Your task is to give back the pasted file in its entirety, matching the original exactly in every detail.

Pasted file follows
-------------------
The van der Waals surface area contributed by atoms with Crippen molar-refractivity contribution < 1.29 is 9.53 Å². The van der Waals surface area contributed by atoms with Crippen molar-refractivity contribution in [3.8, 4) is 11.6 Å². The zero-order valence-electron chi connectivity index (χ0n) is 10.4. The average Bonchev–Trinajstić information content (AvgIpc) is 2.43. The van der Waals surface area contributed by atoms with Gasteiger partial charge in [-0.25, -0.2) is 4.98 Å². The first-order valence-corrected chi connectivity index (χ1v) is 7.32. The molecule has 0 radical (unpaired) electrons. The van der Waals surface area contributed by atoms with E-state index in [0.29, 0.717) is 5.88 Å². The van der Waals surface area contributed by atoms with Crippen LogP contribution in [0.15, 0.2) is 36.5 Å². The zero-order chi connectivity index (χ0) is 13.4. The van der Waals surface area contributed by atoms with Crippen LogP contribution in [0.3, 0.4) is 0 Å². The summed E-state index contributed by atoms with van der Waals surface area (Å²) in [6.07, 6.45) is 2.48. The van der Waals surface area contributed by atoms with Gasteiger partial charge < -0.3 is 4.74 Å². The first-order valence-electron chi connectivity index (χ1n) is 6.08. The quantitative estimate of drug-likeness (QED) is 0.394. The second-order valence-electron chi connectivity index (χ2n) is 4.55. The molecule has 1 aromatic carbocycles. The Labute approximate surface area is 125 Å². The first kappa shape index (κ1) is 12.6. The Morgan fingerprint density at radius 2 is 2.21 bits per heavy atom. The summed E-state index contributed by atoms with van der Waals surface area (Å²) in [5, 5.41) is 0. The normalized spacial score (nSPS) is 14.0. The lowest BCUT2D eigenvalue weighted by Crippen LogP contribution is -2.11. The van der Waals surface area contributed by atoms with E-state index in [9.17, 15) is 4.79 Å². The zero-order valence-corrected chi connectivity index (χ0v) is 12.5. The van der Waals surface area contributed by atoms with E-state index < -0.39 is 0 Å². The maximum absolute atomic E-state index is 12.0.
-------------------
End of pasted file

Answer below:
The van der Waals surface area contributed by atoms with Crippen molar-refractivity contribution < 1.29 is 9.53 Å². The van der Waals surface area contributed by atoms with Crippen molar-refractivity contribution in [3.8, 4) is 11.6 Å². The zero-order valence-electron chi connectivity index (χ0n) is 10.4. The average Bonchev–Trinajstić information content (AvgIpc) is 2.43. The van der Waals surface area contributed by atoms with Gasteiger partial charge in [-0.25, -0.2) is 4.98 Å². The first-order valence-corrected chi connectivity index (χ1v) is 7.32. The molecule has 0 radical (unpaired) electrons. The van der Waals surface area contributed by atoms with E-state index in [0.29, 0.717) is 5.88 Å². The van der Waals surface area contributed by atoms with Crippen LogP contribution in [0.15, 0.2) is 36.5 Å². The zero-order chi connectivity index (χ0) is 13.4. The van der Waals surface area contributed by atoms with Crippen LogP contribution in [0.3, 0.4) is 0 Å². The summed E-state index contributed by atoms with van der Waals surface area (Å²) in [6.07, 6.45) is 2.48. The van der Waals surface area contributed by atoms with Gasteiger partial charge < -0.3 is 4.74 Å². The first-order valence-electron chi connectivity index (χ1n) is 6.08. The quantitative estimate of drug-likeness (QED) is 0.394. The second-order valence-electron chi connectivity index (χ2n) is 4.55. The molecule has 1 aromatic carbocycles. The Labute approximate surface area is 125 Å². The first kappa shape index (κ1) is 12.6. The Morgan fingerprint density at radius 2 is 2.21 bits per heavy atom. The summed E-state index contributed by atoms with van der Waals surface area (Å²) in [5, 5.41) is 0. The normalized spacial score (nSPS) is 14.0. The lowest BCUT2D eigenvalue weighted by Crippen LogP contribution is -2.11. The van der Waals surface area contributed by atoms with E-state index in [9.17, 15) is 4.79 Å². The zero-order valence-corrected chi connectivity index (χ0v) is 12.5. The van der Waals surface area contributed by atoms with E-state index < -0.39 is 0 Å². The maximum absolute atomic E-state index is 12.0.